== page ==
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Reds 7, Indians 4: Tribe bullpen trashes dominant outing from Trevor Bauer

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    Cleveland Indians starting pitcher Trevor Bauer watches from the dugout during the ninth inning against Tuesday in Cleveland. The Cincinnati Reds won 7-4.

    AP

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Cleveland Indians starting pitcher Trevor Bauer watches from the dugout during the ninth inning against Tuesday in Cleveland. The Cincinnati Reds won 7-4.

AP Enlarge

CLEVELAND -- The Indians got another dominant effort from All-Star right-hander Trevor Bauer and another brutal one from their bullpen Tuesday night at Progressive Field.

Guess who won out?

Bauer offered up another ace-like effort and Cleveland’s relief corps promptly laid waste to it, as the Reds rallied for a whopping seven runs in the ninth inning to turn back the Indians 7-4.

The Indians have lost four straight following a five-game winning streak, and this one certainly ranks among the worst defeats of the season.

With Bauer at 111 pitches through eight innings, manager Terry Francona turned to closer Cody Allen in a non-save situation that should have made for an easy outing.

But it went awry quickly for Allen, who allowed three runs and left the bases loaded with two outs for right-hander Dan Otero to face the dangerous Joey Votto.

Only it wasn’t supposed to be Otero.

According to Francona, he told pitching coach Carl Willis he wanted to employ “OP,” as in left-hander Oliver Perez. Willis heard “OT,” and made the call to the bullpen.

Otero wound up allowing a double to the left-handed hitting Votto that cleared the bases and won the game for Cincinnati.

It was a bizarre and costly miscommunication.

“That one lands squarely on me, there’s no getting around it. I gotta be responsible for that,” Francona said. “When I saw OT coming through the gate -- and again, it’s not that I don’t think he can pitch -- it’s just not the guy I was expecting. I know Carl’s beating himself up right now, but that one lands on me.”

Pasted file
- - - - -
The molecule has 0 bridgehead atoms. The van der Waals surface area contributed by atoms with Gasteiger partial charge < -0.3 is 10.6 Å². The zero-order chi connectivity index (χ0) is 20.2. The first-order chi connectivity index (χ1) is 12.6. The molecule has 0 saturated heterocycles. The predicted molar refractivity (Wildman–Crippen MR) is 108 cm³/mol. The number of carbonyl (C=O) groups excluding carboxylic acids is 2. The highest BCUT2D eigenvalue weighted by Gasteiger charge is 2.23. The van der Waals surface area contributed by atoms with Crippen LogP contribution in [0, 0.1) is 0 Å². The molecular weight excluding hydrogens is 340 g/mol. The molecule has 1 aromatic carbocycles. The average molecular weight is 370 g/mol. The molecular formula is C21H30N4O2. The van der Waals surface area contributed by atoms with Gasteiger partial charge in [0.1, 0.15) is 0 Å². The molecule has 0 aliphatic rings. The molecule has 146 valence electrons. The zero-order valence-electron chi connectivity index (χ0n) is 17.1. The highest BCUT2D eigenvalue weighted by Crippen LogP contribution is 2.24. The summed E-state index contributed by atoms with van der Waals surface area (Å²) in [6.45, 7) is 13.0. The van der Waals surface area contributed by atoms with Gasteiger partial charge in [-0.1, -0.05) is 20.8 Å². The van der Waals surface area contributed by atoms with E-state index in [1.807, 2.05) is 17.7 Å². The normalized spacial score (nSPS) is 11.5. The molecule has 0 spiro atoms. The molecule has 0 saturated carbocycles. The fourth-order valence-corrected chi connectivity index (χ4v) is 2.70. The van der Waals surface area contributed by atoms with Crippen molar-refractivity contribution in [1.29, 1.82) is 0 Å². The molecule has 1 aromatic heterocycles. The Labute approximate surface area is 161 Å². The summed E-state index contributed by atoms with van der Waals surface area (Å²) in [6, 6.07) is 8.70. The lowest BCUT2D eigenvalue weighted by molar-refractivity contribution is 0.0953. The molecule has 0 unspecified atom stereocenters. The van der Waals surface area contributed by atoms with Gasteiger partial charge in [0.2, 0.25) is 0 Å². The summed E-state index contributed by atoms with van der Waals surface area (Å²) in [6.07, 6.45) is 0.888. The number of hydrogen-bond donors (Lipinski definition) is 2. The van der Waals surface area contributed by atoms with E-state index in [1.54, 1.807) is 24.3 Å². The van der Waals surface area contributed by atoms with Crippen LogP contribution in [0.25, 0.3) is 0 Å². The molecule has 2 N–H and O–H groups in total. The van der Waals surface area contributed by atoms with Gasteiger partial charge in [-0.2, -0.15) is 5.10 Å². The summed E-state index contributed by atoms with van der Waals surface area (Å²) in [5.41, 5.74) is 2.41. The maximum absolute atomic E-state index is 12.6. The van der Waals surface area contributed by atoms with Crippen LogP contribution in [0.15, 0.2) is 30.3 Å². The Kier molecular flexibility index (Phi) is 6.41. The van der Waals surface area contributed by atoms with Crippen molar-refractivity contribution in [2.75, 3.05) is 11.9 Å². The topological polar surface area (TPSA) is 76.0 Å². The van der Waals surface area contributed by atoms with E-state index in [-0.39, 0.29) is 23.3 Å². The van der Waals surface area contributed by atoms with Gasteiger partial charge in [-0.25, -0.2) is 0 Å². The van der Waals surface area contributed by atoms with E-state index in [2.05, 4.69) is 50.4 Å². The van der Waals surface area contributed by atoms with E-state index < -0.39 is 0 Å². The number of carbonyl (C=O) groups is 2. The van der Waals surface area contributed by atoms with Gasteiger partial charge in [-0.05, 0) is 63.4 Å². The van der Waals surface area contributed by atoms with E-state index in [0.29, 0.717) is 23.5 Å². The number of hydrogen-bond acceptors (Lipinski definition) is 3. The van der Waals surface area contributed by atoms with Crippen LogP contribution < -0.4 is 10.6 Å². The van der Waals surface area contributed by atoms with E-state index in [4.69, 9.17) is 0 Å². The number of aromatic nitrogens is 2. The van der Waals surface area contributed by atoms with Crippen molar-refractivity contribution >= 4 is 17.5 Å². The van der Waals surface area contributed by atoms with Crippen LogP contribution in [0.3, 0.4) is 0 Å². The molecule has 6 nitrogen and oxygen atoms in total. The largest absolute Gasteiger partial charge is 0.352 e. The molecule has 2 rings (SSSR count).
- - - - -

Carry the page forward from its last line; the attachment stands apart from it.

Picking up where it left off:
Bauer, named an All-Star for the first time in his career, shut the Reds out on three hits and four walks, recording his eighth double-digit strikeout game (12) of the season and 17th of his career. 

He allowed one baserunner over the first four innings and no hits until a one-out line-drive single to center from Jesse Winker in the fifth.

After watching Cincinnati’s aggressive approach Monday, Bauer had a game plan for Reds hitters.

“Breaking balls and fastballs in offset their aggressiveness a little bit,” he said. “When teams are aggressive like that, there’s ways to beat it. I have enough weapons in my arsenal that I can change things up a little bit and do that.” 

A strong case can be made that Bauer has pitched better than Corey Kluber, the two-time and reigning Cy Young award winner. He leads the majors in innings pitched (129 1/3) and ranks fourth with 168 strikeouts and sixth with a 2.30 ERA.

The Indians didn’t do much offensively, managing six hits for the game and scoring all of their runs within the first two innings off Reds right-hander Sal Romano, who entered the night owning a 5.40 ERA over 18 starts.

The Indians had two runs after sending their first three hitters to the plate, with All-Stars Francisco Lindor and Jose Ramirez hitting solo shots.

They scored on a fielding error and Lindor’s groundout in the second, then produced only three more hits the rest of the way -- one apiece over the final three innings.

Still, it should have been enough. Allen, who was charged with six earned runs, ensured it was not.

Allen hit the first batter of the inning, Scooter Gennett, with an 0-2 pitch, then allowed a base hit before retiring the next two hitters.

Pinch hitter Eugenio Suarez blooped a single into right field to score one, with another pinch hitter, Adam Duvall, scoring two more on a double to left-center.

Allen still had the chance to lock up the win after intentionally walking Scott Schebler, but he walked Dilson Herrera on a 3-2 pitch to load the bases and was removed by Francona. Herrera entered the night without an at-bat in his first start of the season.

“It’s tough as a pitcher when you’re going through that because there’s not really anything you can go to,” Bauer said of Allen. “You try to get a better rhythm and that doesn’t work. You try to take more times between pitches and that doesn’t work. So you try to reset yourself mentally and your head’s spinning. When it’s going bad like that, it’s going bad. You have to hope it comes back before it costs you.”

“It’s tough,” Allen said. “Trevor pitched his tail off. He deserved to win that game. I didn’t do my job and took that away from him. Hitting Gennett there with two strikes on him put the whole thing in motion. Tonight was one of those nights I flat-out got beat.” 

Contact Chris Assenheimer at 329-7136 or cassenheimer@chroniclet.com. Like him on Facebook and follow him @CAwesomeheimer on Twitter.


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